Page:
Well-paying jobs that do not require a college degree or prior industry experience are emerging in high-growth fields, including entry-level roles in sectors, such as IT, sales, project management, and data analytics – ideal for those looking to switch careers.
Compared to pre-pandemic, there were higher participation rates from women in affordable certificate programmes that prepare learners for entry-level digital careers in under a year. Enrollments from women in these programmes increased from 25% in 2019 to 37% in 2021 in a growing number of certificates from industry leaders, including Google, Meta, Salesforce, and Intuit.
Data also shows that women enroll more than men in courses taught by women instructors. Higher education institutions and industry educators can diversify their instructors, particularly in STEM fields, to help increase participation from women learners and other underrepresented groups.
Institutional collaboration will be critical to addressing the scale of the skills crisis and gender workplace gap amid rapid transformation. Governments, businesses, and higher education institutions must unite efforts to create flexible and affordable pathways for women to develop critical skills and unlock their full economic potential in the modern workforce.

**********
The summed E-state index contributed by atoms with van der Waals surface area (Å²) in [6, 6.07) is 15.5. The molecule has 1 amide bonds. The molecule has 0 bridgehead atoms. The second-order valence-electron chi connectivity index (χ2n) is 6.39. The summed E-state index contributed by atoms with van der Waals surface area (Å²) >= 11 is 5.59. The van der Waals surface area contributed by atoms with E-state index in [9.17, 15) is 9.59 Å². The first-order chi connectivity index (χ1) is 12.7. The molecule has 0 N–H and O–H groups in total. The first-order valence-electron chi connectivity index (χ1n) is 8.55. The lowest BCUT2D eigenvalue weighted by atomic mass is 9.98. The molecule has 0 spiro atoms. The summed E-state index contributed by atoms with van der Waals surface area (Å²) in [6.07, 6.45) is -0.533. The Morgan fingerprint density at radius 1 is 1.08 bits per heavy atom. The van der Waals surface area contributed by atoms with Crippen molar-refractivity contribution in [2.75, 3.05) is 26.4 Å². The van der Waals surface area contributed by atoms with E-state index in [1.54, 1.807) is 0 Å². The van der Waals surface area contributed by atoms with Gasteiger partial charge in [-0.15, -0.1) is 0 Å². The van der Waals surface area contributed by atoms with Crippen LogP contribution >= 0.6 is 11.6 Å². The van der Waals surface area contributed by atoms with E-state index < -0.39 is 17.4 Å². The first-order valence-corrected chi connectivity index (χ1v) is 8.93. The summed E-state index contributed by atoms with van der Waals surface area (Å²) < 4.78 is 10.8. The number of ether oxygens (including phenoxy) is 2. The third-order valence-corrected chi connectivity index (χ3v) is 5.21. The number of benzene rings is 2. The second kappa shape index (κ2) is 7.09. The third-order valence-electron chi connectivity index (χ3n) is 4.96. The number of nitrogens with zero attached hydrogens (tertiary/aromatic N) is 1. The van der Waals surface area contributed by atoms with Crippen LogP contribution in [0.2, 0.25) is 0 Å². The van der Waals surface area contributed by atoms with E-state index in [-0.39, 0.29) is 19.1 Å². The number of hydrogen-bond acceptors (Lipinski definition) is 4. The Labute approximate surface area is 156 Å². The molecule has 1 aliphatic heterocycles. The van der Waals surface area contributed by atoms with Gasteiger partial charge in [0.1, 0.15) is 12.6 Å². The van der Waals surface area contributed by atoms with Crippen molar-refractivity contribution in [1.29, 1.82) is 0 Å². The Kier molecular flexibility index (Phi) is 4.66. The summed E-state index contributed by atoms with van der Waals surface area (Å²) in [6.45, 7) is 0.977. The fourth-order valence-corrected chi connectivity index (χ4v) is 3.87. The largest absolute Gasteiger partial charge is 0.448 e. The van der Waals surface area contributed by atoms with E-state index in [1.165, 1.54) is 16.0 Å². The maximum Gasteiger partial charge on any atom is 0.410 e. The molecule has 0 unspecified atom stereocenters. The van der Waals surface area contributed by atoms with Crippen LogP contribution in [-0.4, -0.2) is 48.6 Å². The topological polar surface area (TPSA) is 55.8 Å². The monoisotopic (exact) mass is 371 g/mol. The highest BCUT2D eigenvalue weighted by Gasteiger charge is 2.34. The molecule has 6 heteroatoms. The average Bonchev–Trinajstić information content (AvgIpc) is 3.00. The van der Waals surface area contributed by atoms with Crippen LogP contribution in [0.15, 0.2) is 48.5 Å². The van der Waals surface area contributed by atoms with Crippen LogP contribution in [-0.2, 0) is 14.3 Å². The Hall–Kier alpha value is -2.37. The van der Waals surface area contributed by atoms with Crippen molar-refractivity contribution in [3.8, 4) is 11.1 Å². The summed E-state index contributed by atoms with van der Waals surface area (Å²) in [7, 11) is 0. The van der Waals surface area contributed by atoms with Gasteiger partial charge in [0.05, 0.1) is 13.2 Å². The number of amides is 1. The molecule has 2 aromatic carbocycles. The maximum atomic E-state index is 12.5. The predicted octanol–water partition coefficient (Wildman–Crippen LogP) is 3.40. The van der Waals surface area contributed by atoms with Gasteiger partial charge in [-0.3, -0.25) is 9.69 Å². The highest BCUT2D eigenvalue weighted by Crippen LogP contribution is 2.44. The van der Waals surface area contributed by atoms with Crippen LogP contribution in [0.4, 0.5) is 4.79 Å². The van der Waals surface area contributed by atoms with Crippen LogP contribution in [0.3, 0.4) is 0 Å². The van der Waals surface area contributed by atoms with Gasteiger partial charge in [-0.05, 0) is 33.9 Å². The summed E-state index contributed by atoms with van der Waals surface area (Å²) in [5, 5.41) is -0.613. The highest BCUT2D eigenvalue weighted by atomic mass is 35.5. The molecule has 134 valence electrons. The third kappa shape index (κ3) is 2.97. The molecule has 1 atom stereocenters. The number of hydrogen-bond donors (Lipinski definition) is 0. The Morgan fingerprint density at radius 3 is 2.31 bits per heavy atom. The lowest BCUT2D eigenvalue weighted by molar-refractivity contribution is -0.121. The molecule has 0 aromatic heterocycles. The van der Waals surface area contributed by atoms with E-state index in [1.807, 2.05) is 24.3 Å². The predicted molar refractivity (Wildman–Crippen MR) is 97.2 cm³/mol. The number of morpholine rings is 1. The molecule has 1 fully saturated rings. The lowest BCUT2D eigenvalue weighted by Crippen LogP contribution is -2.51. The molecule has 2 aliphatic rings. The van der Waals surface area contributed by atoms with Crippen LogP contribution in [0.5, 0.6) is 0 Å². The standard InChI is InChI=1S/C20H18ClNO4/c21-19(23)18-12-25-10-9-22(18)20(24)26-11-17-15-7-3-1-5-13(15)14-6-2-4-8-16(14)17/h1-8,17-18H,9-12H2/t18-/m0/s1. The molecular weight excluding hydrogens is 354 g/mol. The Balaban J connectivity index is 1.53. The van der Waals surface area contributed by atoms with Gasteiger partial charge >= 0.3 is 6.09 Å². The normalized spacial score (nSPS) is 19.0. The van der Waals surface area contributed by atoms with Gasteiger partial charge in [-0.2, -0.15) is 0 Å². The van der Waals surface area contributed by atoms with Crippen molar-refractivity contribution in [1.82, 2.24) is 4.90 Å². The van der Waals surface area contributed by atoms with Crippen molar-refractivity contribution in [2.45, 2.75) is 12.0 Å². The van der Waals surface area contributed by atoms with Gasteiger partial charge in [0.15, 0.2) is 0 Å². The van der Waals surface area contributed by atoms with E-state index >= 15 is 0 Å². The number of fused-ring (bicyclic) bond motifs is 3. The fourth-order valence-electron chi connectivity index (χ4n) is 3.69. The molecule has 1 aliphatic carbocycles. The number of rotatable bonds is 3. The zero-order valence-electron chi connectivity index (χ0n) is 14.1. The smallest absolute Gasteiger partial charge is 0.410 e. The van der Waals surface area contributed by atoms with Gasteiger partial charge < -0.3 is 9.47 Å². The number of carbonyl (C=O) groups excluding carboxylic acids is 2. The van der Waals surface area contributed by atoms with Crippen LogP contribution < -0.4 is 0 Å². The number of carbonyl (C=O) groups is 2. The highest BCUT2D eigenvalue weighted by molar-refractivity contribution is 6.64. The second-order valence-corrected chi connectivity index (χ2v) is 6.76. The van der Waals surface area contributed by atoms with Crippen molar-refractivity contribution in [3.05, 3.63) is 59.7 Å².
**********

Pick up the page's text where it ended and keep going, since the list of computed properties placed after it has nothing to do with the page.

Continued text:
For example, governments and higher ed institutions can offer free access to broadband connectivity, skills training initiatives, and career coaching for women learners. They can also partner with local nonprofits to recruit women learners from communities most in need, and provide other support services such as cohort learning, mentors, and alumni networks.
Businesses should modernize workplace practices: remove unnecessary degree requirements, normalize resumé gaps for parents and caretakers, and embrace flexible and remote working policies.
Together, online learning and digital jobs offer a foundation for more equal access to opportunity for women around the world. Hopeful trends are emerging, but we still have important work to do to ensure gender equality in the new digital economy.